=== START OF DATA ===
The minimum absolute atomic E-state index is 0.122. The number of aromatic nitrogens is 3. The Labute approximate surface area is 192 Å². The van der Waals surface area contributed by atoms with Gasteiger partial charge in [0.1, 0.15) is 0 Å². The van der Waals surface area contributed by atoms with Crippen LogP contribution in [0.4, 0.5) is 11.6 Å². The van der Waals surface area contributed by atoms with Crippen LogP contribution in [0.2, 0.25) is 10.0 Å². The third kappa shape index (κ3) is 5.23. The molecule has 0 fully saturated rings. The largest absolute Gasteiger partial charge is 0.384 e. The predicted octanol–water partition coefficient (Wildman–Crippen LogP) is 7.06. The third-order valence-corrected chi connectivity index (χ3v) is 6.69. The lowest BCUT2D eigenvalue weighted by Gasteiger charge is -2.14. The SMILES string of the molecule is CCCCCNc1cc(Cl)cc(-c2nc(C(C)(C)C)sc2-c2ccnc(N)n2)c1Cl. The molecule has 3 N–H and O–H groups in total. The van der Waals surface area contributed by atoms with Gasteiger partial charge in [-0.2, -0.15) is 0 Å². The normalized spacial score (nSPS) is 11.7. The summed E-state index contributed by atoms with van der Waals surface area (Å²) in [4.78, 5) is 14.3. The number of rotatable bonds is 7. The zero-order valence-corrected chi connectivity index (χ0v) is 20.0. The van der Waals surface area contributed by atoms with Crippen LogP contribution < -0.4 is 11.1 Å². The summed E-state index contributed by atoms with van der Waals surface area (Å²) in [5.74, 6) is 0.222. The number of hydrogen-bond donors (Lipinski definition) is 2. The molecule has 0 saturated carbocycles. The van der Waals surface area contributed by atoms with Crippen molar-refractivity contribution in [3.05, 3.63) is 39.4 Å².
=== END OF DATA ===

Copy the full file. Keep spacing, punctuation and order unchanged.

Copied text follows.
The minimum absolute atomic E-state index is 0.122. The number of aromatic nitrogens is 3. The Labute approximate surface area is 192 Å². The van der Waals surface area contributed by atoms with Gasteiger partial charge in [0.1, 0.15) is 0 Å². The van der Waals surface area contributed by atoms with Crippen LogP contribution in [0.4, 0.5) is 11.6 Å². The van der Waals surface area contributed by atoms with Crippen LogP contribution in [0.2, 0.25) is 10.0 Å². The third kappa shape index (κ3) is 5.23. The molecule has 0 fully saturated rings. The largest absolute Gasteiger partial charge is 0.384 e. The predicted octanol–water partition coefficient (Wildman–Crippen LogP) is 7.06. The third-order valence-corrected chi connectivity index (χ3v) is 6.69. The lowest BCUT2D eigenvalue weighted by Gasteiger charge is -2.14. The SMILES string of the molecule is CCCCCNc1cc(Cl)cc(-c2nc(C(C)(C)C)sc2-c2ccnc(N)n2)c1Cl. The molecule has 3 N–H and O–H groups in total. The van der Waals surface area contributed by atoms with Gasteiger partial charge in [-0.2, -0.15) is 0 Å². The normalized spacial score (nSPS) is 11.7. The summed E-state index contributed by atoms with van der Waals surface area (Å²) in [4.78, 5) is 14.3. The number of rotatable bonds is 7. The zero-order valence-corrected chi connectivity index (χ0v) is 20.0. The van der Waals surface area contributed by atoms with Crippen LogP contribution < -0.4 is 11.1 Å². The summed E-state index contributed by atoms with van der Waals surface area (Å²) in [5.74, 6) is 0.222. The number of hydrogen-bond donors (Lipinski definition) is 2. The molecule has 0 saturated carbocycles. The van der Waals surface area contributed by atoms with Crippen molar-refractivity contribution in [3.05, 3.63) is 39.4 Å².